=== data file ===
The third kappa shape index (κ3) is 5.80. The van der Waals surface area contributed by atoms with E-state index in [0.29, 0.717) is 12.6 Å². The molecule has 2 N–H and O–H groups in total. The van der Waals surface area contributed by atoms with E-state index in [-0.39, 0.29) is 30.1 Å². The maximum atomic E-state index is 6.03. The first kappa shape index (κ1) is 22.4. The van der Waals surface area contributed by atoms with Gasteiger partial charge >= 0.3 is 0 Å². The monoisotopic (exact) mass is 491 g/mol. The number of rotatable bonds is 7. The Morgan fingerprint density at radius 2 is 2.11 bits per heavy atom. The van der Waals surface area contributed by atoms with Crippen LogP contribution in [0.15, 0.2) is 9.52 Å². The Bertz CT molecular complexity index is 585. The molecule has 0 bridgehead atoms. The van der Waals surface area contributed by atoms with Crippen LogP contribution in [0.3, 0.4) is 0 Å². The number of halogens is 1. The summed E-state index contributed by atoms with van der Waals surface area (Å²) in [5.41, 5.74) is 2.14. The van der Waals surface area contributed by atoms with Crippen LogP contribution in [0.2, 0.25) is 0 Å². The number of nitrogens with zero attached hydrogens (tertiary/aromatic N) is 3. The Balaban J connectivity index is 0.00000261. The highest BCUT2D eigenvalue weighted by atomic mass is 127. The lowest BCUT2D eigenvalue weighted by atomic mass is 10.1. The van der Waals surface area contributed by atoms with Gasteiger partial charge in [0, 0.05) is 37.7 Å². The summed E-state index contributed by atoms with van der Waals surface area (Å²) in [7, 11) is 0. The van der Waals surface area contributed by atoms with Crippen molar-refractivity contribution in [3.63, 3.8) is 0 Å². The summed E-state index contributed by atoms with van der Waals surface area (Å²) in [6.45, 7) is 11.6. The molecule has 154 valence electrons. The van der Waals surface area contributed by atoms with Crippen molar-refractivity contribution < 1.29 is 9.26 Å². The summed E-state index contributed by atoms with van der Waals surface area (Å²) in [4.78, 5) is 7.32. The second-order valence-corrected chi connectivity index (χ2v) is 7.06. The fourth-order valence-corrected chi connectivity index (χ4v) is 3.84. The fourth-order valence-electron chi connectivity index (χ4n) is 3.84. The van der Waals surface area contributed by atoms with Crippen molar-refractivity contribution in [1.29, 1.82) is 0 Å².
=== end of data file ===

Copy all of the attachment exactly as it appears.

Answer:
The third kappa shape index (κ3) is 5.80. The van der Waals surface area contributed by atoms with E-state index in [0.29, 0.717) is 12.6 Å². The molecule has 2 N–H and O–H groups in total. The van der Waals surface area contributed by atoms with E-state index in [-0.39, 0.29) is 30.1 Å². The maximum atomic E-state index is 6.03. The first kappa shape index (κ1) is 22.4. The van der Waals surface area contributed by atoms with Gasteiger partial charge >= 0.3 is 0 Å². The monoisotopic (exact) mass is 491 g/mol. The number of rotatable bonds is 7. The Morgan fingerprint density at radius 2 is 2.11 bits per heavy atom. The van der Waals surface area contributed by atoms with Crippen LogP contribution in [0.15, 0.2) is 9.52 Å². The Bertz CT molecular complexity index is 585. The molecule has 0 bridgehead atoms. The van der Waals surface area contributed by atoms with Crippen LogP contribution in [0.3, 0.4) is 0 Å². The number of halogens is 1. The summed E-state index contributed by atoms with van der Waals surface area (Å²) in [5.41, 5.74) is 2.14. The van der Waals surface area contributed by atoms with Crippen LogP contribution in [0.2, 0.25) is 0 Å². The number of nitrogens with zero attached hydrogens (tertiary/aromatic N) is 3. The Balaban J connectivity index is 0.00000261. The highest BCUT2D eigenvalue weighted by atomic mass is 127. The lowest BCUT2D eigenvalue weighted by atomic mass is 10.1. The van der Waals surface area contributed by atoms with Gasteiger partial charge in [0, 0.05) is 37.7 Å². The summed E-state index contributed by atoms with van der Waals surface area (Å²) in [7, 11) is 0. The van der Waals surface area contributed by atoms with Crippen molar-refractivity contribution in [3.63, 3.8) is 0 Å². The summed E-state index contributed by atoms with van der Waals surface area (Å²) in [6.45, 7) is 11.6. The molecule has 154 valence electrons. The van der Waals surface area contributed by atoms with Crippen molar-refractivity contribution < 1.29 is 9.26 Å². The summed E-state index contributed by atoms with van der Waals surface area (Å²) in [4.78, 5) is 7.32. The second-order valence-corrected chi connectivity index (χ2v) is 7.06. The fourth-order valence-corrected chi connectivity index (χ4v) is 3.84. The fourth-order valence-electron chi connectivity index (χ4n) is 3.84. The van der Waals surface area contributed by atoms with Crippen molar-refractivity contribution in [1.29, 1.82) is 0 Å².